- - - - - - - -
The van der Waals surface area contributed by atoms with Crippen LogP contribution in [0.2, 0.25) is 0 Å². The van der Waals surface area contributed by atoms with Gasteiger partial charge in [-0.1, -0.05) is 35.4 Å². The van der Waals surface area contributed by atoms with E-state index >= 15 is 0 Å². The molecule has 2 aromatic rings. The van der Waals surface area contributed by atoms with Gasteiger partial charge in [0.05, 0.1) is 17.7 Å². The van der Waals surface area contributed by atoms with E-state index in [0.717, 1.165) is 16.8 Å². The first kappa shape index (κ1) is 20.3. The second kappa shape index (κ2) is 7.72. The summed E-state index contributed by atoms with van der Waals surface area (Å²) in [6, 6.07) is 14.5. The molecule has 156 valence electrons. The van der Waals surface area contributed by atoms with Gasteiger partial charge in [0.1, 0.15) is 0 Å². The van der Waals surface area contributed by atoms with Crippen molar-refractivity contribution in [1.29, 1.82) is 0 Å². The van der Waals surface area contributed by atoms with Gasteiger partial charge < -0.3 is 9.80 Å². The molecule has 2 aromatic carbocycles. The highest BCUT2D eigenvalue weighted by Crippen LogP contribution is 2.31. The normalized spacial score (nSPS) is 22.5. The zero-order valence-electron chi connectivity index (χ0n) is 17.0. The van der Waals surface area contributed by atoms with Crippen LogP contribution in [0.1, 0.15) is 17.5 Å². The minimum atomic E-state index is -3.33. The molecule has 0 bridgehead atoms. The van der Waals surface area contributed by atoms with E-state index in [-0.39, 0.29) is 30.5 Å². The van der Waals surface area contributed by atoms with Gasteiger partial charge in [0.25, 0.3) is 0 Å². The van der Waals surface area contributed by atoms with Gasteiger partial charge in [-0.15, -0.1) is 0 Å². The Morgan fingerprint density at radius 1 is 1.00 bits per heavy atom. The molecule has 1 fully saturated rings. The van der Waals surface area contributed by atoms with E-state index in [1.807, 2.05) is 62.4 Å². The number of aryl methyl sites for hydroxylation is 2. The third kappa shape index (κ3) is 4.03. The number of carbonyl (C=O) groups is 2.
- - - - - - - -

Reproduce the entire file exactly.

The van der Waals surface area contributed by atoms with Crippen LogP contribution in [0.2, 0.25) is 0 Å². The van der Waals surface area contributed by atoms with Gasteiger partial charge in [-0.1, -0.05) is 35.4 Å². The van der Waals surface area contributed by atoms with E-state index >= 15 is 0 Å². The molecule has 2 aromatic rings. The van der Waals surface area contributed by atoms with Gasteiger partial charge in [0.05, 0.1) is 17.7 Å². The van der Waals surface area contributed by atoms with E-state index in [0.717, 1.165) is 16.8 Å². The first kappa shape index (κ1) is 20.3. The second kappa shape index (κ2) is 7.72. The summed E-state index contributed by atoms with van der Waals surface area (Å²) in [6, 6.07) is 14.5. The molecule has 156 valence electrons. The van der Waals surface area contributed by atoms with Gasteiger partial charge in [0.1, 0.15) is 0 Å². The van der Waals surface area contributed by atoms with Crippen molar-refractivity contribution in [1.29, 1.82) is 0 Å². The van der Waals surface area contributed by atoms with Gasteiger partial charge < -0.3 is 9.80 Å². The molecule has 2 aromatic carbocycles. The highest BCUT2D eigenvalue weighted by Crippen LogP contribution is 2.31. The normalized spacial score (nSPS) is 22.5. The zero-order valence-electron chi connectivity index (χ0n) is 17.0. The van der Waals surface area contributed by atoms with Crippen LogP contribution in [0.1, 0.15) is 17.5 Å². The minimum atomic E-state index is -3.33. The molecule has 0 bridgehead atoms. The van der Waals surface area contributed by atoms with E-state index in [-0.39, 0.29) is 30.5 Å². The van der Waals surface area contributed by atoms with Gasteiger partial charge in [0.25, 0.3) is 0 Å². The van der Waals surface area contributed by atoms with Gasteiger partial charge in [-0.15, -0.1) is 0 Å². The Morgan fingerprint density at radius 1 is 1.00 bits per heavy atom. The molecule has 1 fully saturated rings. The van der Waals surface area contributed by atoms with E-state index in [1.807, 2.05) is 62.4 Å². The number of aryl methyl sites for hydroxylation is 2. The third kappa shape index (κ3) is 4.03. The number of carbonyl (C=O) groups is 2.